The singer/guitarist will showcase his latest long-player, Moving Through America, when he headlines a gig at The Flowerpot, Derby, on June 25.
Years before Americana music earned its own category at the Grammy Awards, Steve helped pioneer the genre’s mix of folk, roots-rock, and richly
Recalling the early part of his career, he said: “I was a fan of the Byrds and the Lovin’ Spoonful but I also loved the singer/songwriters from that era. Country music, too. Gram Parsons was a real touchstone for me, and there wasn’t a name yet that could encompass all those sounds. I wanted to keep that sound alive with my own music, and I didn’t care that this was the late 1970s in New York City. I didn’t care how popular the Talking Heads or Blondie got, because I wasn’t trying to do what they did. I just kept doing what I did.”His unwavering work ethic soon paid off. Romeo’s Tune, a track from Steve’s 1979 breakthrough album, Jackrabbit Slim, became a hit, climbing to number 11 in the U.S. and pushing its accompanying album to gold status. When New Wave bands began to dominate the FM airwaves several years later, Forbert stuck to his guns, continuing to fly the flag for organic roots music that proudly blurred the lines between genres.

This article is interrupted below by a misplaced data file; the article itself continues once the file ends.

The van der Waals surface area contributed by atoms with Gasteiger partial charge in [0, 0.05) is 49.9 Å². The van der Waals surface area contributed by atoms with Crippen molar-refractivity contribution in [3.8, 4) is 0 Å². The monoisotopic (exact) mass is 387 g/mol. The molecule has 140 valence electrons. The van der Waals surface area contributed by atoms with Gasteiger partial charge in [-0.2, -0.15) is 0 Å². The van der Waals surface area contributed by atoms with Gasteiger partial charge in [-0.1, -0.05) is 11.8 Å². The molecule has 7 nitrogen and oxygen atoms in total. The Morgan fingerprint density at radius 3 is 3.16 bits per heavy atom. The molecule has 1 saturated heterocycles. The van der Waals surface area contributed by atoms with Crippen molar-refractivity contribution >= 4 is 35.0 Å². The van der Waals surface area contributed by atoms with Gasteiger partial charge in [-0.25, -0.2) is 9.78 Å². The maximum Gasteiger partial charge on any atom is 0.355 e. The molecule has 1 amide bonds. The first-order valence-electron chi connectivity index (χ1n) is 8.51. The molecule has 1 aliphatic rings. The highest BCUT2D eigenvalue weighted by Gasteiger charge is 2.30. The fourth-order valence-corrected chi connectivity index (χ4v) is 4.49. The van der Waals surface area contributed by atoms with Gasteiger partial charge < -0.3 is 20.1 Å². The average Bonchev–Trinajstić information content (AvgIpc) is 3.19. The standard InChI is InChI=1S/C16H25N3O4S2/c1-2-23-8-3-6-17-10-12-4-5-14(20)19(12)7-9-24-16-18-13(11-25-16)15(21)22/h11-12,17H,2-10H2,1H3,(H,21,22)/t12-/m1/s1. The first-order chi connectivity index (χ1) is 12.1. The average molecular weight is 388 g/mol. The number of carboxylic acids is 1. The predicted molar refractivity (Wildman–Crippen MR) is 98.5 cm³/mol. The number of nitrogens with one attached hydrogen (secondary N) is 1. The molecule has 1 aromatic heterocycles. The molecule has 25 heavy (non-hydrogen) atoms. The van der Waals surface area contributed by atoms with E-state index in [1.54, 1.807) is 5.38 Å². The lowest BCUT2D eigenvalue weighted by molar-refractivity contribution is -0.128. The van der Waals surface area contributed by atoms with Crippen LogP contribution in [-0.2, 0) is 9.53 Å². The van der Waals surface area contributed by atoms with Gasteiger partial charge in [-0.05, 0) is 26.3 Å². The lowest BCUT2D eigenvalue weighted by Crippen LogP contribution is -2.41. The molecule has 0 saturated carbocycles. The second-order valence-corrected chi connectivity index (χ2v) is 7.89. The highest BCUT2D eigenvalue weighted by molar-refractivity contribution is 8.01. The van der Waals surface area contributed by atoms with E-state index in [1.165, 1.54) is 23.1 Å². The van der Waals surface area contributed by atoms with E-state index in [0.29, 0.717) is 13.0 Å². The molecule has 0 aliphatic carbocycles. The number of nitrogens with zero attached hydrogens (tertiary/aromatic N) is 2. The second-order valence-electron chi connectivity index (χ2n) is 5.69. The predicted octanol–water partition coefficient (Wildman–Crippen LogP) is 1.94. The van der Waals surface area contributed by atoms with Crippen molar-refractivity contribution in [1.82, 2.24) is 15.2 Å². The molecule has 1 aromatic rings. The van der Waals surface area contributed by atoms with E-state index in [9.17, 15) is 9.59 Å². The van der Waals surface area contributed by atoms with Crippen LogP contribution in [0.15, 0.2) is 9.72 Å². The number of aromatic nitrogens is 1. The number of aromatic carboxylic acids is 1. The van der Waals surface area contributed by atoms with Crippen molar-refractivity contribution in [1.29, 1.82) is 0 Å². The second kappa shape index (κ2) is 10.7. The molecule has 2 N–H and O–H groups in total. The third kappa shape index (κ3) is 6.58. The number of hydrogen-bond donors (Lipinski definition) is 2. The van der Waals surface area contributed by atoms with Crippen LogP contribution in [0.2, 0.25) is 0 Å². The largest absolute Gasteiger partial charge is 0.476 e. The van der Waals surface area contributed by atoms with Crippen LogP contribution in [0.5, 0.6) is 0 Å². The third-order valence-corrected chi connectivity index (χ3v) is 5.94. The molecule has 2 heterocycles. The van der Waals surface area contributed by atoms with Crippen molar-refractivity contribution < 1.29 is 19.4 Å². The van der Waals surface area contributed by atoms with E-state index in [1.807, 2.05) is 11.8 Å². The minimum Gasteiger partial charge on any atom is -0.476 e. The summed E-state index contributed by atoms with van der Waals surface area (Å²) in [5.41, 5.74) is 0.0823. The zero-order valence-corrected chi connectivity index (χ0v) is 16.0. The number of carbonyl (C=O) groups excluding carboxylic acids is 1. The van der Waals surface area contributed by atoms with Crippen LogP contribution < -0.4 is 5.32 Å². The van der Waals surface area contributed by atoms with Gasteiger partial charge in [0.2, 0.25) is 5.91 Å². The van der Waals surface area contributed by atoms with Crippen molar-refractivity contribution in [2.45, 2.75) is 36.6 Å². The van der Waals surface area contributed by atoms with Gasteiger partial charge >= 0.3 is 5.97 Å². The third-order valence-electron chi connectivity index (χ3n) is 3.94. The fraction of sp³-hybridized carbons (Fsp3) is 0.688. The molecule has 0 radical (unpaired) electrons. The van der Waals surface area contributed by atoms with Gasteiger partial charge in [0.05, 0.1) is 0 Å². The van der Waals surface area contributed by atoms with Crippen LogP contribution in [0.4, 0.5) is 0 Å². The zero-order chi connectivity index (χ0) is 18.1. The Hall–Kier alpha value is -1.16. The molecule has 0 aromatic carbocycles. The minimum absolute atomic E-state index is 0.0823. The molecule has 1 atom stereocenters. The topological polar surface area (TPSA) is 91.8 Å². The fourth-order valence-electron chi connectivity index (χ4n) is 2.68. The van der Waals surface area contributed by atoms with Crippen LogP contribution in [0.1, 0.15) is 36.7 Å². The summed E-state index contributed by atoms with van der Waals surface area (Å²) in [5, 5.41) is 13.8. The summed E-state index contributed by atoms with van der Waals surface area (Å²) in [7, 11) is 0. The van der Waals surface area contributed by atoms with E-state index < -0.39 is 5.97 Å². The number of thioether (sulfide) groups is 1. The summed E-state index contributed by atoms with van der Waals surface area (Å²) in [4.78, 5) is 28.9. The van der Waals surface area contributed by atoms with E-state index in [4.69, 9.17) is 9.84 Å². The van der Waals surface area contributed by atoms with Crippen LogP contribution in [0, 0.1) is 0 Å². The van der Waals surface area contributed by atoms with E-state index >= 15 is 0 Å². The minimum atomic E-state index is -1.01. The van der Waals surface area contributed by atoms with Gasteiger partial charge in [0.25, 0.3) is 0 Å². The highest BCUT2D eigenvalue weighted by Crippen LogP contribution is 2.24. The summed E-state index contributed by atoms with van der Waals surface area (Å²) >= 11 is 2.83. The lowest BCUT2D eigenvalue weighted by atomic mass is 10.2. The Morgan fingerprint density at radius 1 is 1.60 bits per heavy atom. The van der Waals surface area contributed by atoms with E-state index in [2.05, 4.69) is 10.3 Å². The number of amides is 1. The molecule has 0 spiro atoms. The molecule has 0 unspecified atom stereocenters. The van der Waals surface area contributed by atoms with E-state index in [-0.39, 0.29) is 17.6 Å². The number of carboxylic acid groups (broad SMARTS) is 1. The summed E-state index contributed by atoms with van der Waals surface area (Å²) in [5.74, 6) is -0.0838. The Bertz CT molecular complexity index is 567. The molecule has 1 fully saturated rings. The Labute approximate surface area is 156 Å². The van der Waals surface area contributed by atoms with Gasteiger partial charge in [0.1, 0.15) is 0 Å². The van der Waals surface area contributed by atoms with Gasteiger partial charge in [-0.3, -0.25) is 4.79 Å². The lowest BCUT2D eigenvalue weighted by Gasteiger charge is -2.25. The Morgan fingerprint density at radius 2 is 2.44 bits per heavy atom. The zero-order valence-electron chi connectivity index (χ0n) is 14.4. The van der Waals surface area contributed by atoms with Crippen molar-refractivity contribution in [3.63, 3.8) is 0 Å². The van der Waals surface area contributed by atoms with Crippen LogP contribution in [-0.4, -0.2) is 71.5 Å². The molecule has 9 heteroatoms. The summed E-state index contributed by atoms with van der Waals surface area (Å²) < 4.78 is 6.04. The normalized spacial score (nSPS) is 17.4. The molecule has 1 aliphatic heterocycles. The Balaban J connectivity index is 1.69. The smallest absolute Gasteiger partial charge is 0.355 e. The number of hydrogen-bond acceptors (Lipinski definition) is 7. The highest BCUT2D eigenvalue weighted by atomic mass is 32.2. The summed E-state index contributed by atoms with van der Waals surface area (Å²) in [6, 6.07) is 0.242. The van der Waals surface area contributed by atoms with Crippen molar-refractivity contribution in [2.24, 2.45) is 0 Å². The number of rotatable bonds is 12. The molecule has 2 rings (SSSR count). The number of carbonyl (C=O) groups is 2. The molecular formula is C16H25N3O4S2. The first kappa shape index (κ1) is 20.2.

In the 40-plus years Steve has navigated the twists and turns of an acclaimed career that has taken him from gold records to Grammy nominations, from New York City’s CBGB to Nashville’s Bluebird Cafe.Releasing 20 albums in twice as many years, he has remained prolific well into the 21st century and still writes music that’s spry and steadfast.Steve spends the bulk of each year onstage, on the road and in the writing room. “I’m not trying to refine or reimagine what I do,” he said. “This is a continuation. I’m telling new stories, but my focus has always been the same. It’s always been about the songs.”
The songs take centre stage in this year’s album in which Steve offers glimpses into the everyday lives of his characters: a man preparing to take his girlfriend out for fried oysters, a former drug dealer celebrating his freedom after incarceration, a motorist on a road-trip steadily making his way across the midwest. Steve inhabits each character, turning their storylines into first-person narratives that blur the lines between subject and scribe.
These are songs for the head, the heart, and the heartland, from the acoustic funky-tonk of Please Don’t Eat the Daisies to the Tom Petty-worthy Say Hello to Gainesville. Moving Through America is an album that celebrates the art found in the everyday, created by a legacy songwriter with plenty of fuel left in the tank.
Tickets to see Steve at The Flowerpot cost £22 (including booking fee) and are available to buy online at www.gigantic.com